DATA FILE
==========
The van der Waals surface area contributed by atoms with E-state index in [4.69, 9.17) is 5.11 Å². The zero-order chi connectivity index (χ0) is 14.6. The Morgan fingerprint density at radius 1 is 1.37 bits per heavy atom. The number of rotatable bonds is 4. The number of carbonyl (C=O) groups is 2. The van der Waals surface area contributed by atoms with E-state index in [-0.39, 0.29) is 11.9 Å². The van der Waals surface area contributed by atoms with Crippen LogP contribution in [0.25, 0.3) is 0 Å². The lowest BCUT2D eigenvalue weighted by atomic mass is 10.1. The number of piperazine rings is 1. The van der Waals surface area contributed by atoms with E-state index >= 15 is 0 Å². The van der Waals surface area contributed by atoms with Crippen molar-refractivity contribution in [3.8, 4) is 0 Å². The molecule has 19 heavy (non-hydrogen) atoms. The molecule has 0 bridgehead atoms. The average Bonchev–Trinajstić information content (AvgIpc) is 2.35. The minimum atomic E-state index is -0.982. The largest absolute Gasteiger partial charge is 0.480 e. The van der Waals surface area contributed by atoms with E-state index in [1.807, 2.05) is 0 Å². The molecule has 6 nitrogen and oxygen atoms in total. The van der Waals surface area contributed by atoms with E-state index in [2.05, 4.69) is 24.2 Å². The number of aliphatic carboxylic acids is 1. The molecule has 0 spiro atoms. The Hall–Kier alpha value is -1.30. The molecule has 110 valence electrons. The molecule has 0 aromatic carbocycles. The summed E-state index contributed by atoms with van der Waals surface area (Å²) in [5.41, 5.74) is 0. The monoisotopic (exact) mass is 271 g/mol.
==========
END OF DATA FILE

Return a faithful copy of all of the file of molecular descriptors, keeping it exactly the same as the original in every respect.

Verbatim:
The van der Waals surface area contributed by atoms with E-state index in [4.69, 9.17) is 5.11 Å². The zero-order chi connectivity index (χ0) is 14.6. The Morgan fingerprint density at radius 1 is 1.37 bits per heavy atom. The number of rotatable bonds is 4. The number of carbonyl (C=O) groups is 2. The van der Waals surface area contributed by atoms with E-state index in [-0.39, 0.29) is 11.9 Å². The van der Waals surface area contributed by atoms with Crippen LogP contribution in [0.25, 0.3) is 0 Å². The lowest BCUT2D eigenvalue weighted by atomic mass is 10.1. The number of piperazine rings is 1. The van der Waals surface area contributed by atoms with E-state index >= 15 is 0 Å². The van der Waals surface area contributed by atoms with Crippen molar-refractivity contribution in [3.8, 4) is 0 Å². The molecule has 19 heavy (non-hydrogen) atoms. The molecule has 0 bridgehead atoms. The average Bonchev–Trinajstić information content (AvgIpc) is 2.35. The minimum atomic E-state index is -0.982. The largest absolute Gasteiger partial charge is 0.480 e. The van der Waals surface area contributed by atoms with E-state index in [1.807, 2.05) is 0 Å². The molecule has 6 nitrogen and oxygen atoms in total. The van der Waals surface area contributed by atoms with E-state index in [2.05, 4.69) is 24.2 Å². The number of aliphatic carboxylic acids is 1. The molecule has 0 spiro atoms. The Hall–Kier alpha value is -1.30. The molecule has 110 valence electrons. The molecule has 0 aromatic carbocycles. The summed E-state index contributed by atoms with van der Waals surface area (Å²) in [5.41, 5.74) is 0. The monoisotopic (exact) mass is 271 g/mol.